Sundae: Okay, so I’m going to go back a little bit. I’m thinking about when I was raising very young children. So babies or toddlers and something would come up like reflux and the doctor would diagnose reflux. And I looked at it. I thought wait a minute this actually started four months ago. Why didn’t I notice that, right? If I had been taking diligent notes, I would have known these shifts. So what I worry about is these shifts that happen, and I’ve watched this in my community with people that I love or even with my clients. These things are shifts, but then we adjust you know, they have that one mood outbreak and it’s big but then we’re like, “oh maybe it was just today, “ or “maybe it was this week.” But everything gets a lot clearer in hindsight where you see those patterns. Do you have any suggestions or tools, where our parents can see those patterns a little faster?
Anisha: That’s the million dollar question. How do we predict something? And of course maybe be aware of, or tune and get kids the support that they need early on and not much later. And I think that the short answer is this is the beauty of having regular connections with your kids and asking as I mentioned very specifically, “How are your friends doing? Are they feeling down or sad or stressed or unhappy with how things are going?” And as a result, “How are you doing?”
Validating those emotions. Also being aware if they are expressing that they’re feeling, again incredibly stressed or anxious or uncertain about, what’s going to happen in the future. And certainly taking the time to support them in terms of what they may be experiencing and also ensuring that you get support early on. Whether it’s from a coach or a family member or a counselor or psychologist, a health provider, if things are continuing. And you’re again afraid that you’re not able to get them the support that you need but getting that early on and realizing that many providers right now are doing telemedicine. It’s easy sometimes to just have that one or two time conversation to ensure that things are going the right way.
Sundae: Right. So this reminds me of our conversation from episode 176 where you taught me that little trick of: “Don’t ask them directly, but ask about how their friends are doing.” I love that tip one other thing that I’ve learned from experts and just with my own family is sharing stories of when like, “I struggled or when I was feeling low.” And I’ve noticed how my children, they have really big eyes when I say something. We talked about depression and I said, “Yeah, there was one time in college. I was really low and in hindsight, I think it was depression,” and their eyes get really big because they don’t see that as being possible with me because I’m happy now. Right? So that is another way that I found at least with my younger ones, they absorb that.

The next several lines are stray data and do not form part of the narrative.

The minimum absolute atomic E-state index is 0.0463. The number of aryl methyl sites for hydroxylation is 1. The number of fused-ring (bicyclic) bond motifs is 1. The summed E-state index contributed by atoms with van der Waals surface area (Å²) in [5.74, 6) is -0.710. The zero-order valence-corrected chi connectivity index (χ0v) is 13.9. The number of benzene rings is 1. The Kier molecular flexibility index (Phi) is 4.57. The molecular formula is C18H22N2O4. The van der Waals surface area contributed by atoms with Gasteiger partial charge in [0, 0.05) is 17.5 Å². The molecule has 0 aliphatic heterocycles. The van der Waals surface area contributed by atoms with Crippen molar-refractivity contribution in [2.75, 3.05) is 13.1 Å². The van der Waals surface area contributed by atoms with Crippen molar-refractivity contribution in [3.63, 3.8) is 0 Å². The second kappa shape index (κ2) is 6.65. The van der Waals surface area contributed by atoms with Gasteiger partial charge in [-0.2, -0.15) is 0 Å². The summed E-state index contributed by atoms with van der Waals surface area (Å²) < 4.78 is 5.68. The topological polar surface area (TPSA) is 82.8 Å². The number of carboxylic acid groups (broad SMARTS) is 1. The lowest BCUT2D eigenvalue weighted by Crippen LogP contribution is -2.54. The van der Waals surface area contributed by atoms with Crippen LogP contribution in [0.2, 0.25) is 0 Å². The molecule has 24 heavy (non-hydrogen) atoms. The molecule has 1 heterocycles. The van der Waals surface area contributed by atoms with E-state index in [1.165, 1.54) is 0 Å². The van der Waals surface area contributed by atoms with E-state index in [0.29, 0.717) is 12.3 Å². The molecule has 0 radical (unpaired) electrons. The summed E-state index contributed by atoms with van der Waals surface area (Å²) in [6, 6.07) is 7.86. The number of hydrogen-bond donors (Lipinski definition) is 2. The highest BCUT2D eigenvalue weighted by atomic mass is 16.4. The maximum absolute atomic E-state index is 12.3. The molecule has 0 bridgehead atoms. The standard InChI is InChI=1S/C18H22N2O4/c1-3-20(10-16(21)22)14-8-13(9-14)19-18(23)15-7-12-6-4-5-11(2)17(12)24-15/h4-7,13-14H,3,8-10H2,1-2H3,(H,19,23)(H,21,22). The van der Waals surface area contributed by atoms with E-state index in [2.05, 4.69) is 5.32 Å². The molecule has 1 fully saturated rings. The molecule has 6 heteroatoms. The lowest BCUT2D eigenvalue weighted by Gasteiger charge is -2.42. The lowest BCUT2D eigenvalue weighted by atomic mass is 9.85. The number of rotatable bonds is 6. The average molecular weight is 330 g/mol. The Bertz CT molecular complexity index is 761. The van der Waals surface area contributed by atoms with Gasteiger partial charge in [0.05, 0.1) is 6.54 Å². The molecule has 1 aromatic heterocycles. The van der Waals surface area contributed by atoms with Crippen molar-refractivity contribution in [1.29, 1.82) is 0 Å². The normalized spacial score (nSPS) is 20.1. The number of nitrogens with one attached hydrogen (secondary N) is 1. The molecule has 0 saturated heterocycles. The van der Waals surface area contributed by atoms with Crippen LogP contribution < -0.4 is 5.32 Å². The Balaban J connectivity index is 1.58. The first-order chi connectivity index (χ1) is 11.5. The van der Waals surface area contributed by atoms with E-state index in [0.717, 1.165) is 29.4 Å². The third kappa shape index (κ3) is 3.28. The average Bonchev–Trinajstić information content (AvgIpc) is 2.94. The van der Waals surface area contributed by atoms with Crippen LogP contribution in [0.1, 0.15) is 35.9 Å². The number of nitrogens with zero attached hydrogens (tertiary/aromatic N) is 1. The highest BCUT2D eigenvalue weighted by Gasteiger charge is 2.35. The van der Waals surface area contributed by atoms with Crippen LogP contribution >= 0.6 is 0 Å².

Anisha: I think that’s such a good point and again also expressing to them. You know, Mom or Dad or one of us, we’re also kind of going through a tough time right now. Things are tough or we’ve had a tough time like this before when we were your age. So, some of this is not unusual but having said that, it’s so important to be able to talk about it and get that support and not always feel like this because that can really happen in so many other ways.
Sundae: Okay. So now I have another kind of provocative question. I don’t know if you’re willing to take a stand on it, but do you know based on the research whether cross-cultural teens or TCKs are at a higher risk for depression?
Anisha: I think the short answer is that I’m not aware of data showing that they’re at higher risk for depression, but I can certainly say that they also experience a lot more change and transition than perhaps other young people. And are also experiencing differences in culture and questions about their own identity at a higher level than maybe other young people are. And so being aware of that, I think is really important.
On the flip side because of all of these changes that they’re experiencing, because of perhaps again having different cultures on a daily basis, they are also known to have adaptability and tolerance as part of their strengths. Which can give them a tremendous level of resilience to handle some of those issues related to depression. So my answer back is that cross-cultural kids have a number of wonderful traits that can actually be very protective against depression, but they also have some circumstances that occur that could put them in slightly higher risk for some of these issues. So again increasing awareness, increasing connections and conversations is so important and in this community.